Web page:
ELLIOTT: This is one of several chilling, significant sites in the Emmett Till story.
SIEGLER: But the only thing a lot of them have in common are roadside historical markers for the Mississippi Freedom Trail. Federal money now coming in is giving some momentum to build up the tourism infrastructure here.
ELLIOTT: But it's a tall order. While there is a major state civil rights museum in the capital city, Jackson, a lot of these little Delta towns with big claims to America's civil rights history are spread out over a 250-mile expanse. A recent study by the National Park Service noted there's not enough context or investment.
SIEGLER: Johnny Thomas is encouraged by efforts in Congress to create a federally run Emmett Till National Historic District, linking all these sites and putting them in context.
THOMAS: Well, the significance for this community would be transforming. I mean, we the oldest community in the county, and we look like the oldest community in the county. We've been left behind. We are not benefiting as we should with this history.
SIEGLER: Almost everyone in Glendora lives below the federal poverty line, the same as it was when Thomas was a kid, and he's 69. Across the Delta, the land and wealth remain largely in the hands of the minority white population.
ELLIOTT: Some think civil rights tourism could help lift these little towns, so long as the people at the heart of the story are in charge of the narrative. Rolando Herts runs the Delta Center for Culture and Learning at Delta State University.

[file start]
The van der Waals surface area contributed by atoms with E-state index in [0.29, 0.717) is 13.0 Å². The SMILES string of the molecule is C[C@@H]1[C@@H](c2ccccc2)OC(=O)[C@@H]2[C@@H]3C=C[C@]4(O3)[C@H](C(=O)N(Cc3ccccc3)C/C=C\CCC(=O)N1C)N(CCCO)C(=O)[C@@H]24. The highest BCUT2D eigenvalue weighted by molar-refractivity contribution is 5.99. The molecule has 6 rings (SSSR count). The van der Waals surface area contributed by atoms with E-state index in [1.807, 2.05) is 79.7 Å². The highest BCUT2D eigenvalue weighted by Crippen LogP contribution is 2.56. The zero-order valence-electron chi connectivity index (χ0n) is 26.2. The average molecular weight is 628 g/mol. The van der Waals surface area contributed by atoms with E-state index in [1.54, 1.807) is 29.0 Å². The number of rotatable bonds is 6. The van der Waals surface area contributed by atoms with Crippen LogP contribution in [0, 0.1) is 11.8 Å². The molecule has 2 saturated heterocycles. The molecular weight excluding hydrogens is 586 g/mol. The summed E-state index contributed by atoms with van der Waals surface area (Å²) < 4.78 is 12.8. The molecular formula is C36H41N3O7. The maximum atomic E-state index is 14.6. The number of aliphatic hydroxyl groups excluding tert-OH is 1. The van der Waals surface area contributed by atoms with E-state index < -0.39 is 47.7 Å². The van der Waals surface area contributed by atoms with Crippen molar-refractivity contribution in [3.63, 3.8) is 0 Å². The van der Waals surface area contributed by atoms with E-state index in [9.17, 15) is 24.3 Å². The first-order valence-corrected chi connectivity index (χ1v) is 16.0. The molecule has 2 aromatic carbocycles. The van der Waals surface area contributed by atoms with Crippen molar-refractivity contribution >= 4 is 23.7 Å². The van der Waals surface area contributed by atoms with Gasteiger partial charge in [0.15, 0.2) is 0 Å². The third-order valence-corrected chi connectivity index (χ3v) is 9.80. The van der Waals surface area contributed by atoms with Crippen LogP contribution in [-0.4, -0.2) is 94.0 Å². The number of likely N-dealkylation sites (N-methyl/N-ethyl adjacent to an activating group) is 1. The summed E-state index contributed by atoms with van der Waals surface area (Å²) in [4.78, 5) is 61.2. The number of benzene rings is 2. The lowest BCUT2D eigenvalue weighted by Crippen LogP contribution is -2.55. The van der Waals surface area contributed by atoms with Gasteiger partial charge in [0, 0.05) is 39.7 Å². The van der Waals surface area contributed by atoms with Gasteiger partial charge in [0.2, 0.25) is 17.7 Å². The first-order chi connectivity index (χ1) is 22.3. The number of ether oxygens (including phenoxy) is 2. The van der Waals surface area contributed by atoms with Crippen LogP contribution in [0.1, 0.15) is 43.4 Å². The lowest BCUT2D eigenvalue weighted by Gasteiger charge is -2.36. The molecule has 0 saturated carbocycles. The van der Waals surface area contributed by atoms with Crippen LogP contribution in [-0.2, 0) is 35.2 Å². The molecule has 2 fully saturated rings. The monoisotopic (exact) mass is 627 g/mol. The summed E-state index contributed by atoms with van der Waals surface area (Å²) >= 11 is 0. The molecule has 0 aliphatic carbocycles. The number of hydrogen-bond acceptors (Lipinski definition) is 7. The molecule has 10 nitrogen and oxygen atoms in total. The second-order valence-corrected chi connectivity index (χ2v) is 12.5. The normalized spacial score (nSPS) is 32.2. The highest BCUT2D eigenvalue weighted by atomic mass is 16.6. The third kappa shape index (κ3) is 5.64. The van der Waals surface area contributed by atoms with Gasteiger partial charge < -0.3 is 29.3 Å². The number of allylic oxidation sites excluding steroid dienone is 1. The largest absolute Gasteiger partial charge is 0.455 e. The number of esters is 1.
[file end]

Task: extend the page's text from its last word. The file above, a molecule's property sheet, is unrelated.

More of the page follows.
ROLANDO HERTS: I think that's part of the concern that we see now, with civil rights heritage tourism now on the rise, it's African American civil rights. But who will be in control of that story? Who will be benefiting from the stories that are being told?
ELLIOTT: Herts is working with local communities to highlight this history through the Mississippi Delta National Heritage Area, a National Park Service program that's brought millions in federal grants.
SIEGLER: And he says there's a sense of urgency to preserve and interpret these civil rights sites before key people and places are gone.
FELICIA KING: Oh, yeah, Yep. OK.
ELLIOTT: Felicia King walks into a fragile clapboard house near downtown Indianola, Miss.
SIEGLER: A tarp covers the roof, and inside, the floorboards are rotting away.
KING: My grandfather built this house, my dad's dad, Estelle Tye King.